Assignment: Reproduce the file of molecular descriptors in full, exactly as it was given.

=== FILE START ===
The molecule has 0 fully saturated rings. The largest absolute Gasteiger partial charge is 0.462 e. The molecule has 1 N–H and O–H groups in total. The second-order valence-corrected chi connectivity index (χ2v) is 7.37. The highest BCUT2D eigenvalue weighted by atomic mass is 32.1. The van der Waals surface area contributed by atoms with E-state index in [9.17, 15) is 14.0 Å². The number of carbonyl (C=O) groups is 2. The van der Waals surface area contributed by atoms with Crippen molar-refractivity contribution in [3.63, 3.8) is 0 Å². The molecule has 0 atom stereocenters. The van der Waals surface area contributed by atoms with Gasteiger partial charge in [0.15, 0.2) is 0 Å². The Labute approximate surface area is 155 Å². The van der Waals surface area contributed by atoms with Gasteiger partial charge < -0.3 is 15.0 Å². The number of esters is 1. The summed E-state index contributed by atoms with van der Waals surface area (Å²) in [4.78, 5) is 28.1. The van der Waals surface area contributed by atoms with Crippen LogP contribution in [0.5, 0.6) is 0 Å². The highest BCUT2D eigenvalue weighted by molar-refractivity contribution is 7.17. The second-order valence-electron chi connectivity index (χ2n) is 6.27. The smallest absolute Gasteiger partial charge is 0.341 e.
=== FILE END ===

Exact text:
The molecule has 0 fully saturated rings. The largest absolute Gasteiger partial charge is 0.462 e. The molecule has 1 N–H and O–H groups in total. The second-order valence-corrected chi connectivity index (χ2v) is 7.37. The highest BCUT2D eigenvalue weighted by atomic mass is 32.1. The van der Waals surface area contributed by atoms with E-state index in [9.17, 15) is 14.0 Å². The number of carbonyl (C=O) groups is 2. The van der Waals surface area contributed by atoms with Crippen molar-refractivity contribution in [3.63, 3.8) is 0 Å². The molecule has 0 atom stereocenters. The van der Waals surface area contributed by atoms with Gasteiger partial charge in [0.15, 0.2) is 0 Å². The Labute approximate surface area is 155 Å². The van der Waals surface area contributed by atoms with Gasteiger partial charge < -0.3 is 15.0 Å². The number of esters is 1. The summed E-state index contributed by atoms with van der Waals surface area (Å²) in [4.78, 5) is 28.1. The van der Waals surface area contributed by atoms with Crippen LogP contribution in [0.5, 0.6) is 0 Å². The highest BCUT2D eigenvalue weighted by molar-refractivity contribution is 7.17. The second-order valence-electron chi connectivity index (χ2n) is 6.27. The smallest absolute Gasteiger partial charge is 0.341 e.